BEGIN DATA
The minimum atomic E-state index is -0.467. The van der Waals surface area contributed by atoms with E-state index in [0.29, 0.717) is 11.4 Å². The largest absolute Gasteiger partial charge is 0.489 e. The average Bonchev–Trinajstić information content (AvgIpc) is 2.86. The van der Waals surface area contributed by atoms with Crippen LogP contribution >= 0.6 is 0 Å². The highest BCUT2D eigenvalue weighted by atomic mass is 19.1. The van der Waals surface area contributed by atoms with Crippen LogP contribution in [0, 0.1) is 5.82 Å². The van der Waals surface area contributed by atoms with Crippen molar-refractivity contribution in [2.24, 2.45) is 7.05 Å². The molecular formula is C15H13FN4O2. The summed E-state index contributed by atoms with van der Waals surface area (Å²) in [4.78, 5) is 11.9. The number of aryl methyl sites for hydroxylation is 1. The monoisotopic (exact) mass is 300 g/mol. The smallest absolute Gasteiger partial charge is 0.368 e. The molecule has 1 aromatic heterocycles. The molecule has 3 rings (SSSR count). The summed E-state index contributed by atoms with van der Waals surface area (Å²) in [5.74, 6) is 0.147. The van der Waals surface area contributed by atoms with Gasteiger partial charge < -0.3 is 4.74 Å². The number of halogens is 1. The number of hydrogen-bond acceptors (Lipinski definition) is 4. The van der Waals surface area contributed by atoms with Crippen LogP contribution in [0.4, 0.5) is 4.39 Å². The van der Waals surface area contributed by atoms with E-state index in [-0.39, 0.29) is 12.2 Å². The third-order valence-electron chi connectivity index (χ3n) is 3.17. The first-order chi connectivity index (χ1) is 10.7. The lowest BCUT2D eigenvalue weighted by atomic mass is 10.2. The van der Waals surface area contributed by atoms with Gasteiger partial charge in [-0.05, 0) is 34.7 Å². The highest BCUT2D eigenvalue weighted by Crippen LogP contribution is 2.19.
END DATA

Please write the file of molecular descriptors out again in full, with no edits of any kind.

The minimum atomic E-state index is -0.467. The van der Waals surface area contributed by atoms with E-state index in [0.29, 0.717) is 11.4 Å². The largest absolute Gasteiger partial charge is 0.489 e. The average Bonchev–Trinajstić information content (AvgIpc) is 2.86. The van der Waals surface area contributed by atoms with Crippen LogP contribution >= 0.6 is 0 Å². The highest BCUT2D eigenvalue weighted by atomic mass is 19.1. The van der Waals surface area contributed by atoms with Crippen LogP contribution in [0, 0.1) is 5.82 Å². The van der Waals surface area contributed by atoms with Crippen molar-refractivity contribution in [2.24, 2.45) is 7.05 Å². The molecular formula is C15H13FN4O2. The summed E-state index contributed by atoms with van der Waals surface area (Å²) in [4.78, 5) is 11.9. The number of aryl methyl sites for hydroxylation is 1. The monoisotopic (exact) mass is 300 g/mol. The smallest absolute Gasteiger partial charge is 0.368 e. The molecule has 1 aromatic heterocycles. The molecule has 3 rings (SSSR count). The summed E-state index contributed by atoms with van der Waals surface area (Å²) in [5.74, 6) is 0.147. The van der Waals surface area contributed by atoms with Gasteiger partial charge < -0.3 is 4.74 Å². The number of halogens is 1. The number of hydrogen-bond acceptors (Lipinski definition) is 4. The van der Waals surface area contributed by atoms with Crippen LogP contribution in [0.4, 0.5) is 4.39 Å². The van der Waals surface area contributed by atoms with E-state index in [-0.39, 0.29) is 12.2 Å². The third-order valence-electron chi connectivity index (χ3n) is 3.17. The first-order chi connectivity index (χ1) is 10.7. The lowest BCUT2D eigenvalue weighted by atomic mass is 10.2. The van der Waals surface area contributed by atoms with Gasteiger partial charge in [-0.05, 0) is 34.7 Å². The highest BCUT2D eigenvalue weighted by Crippen LogP contribution is 2.19.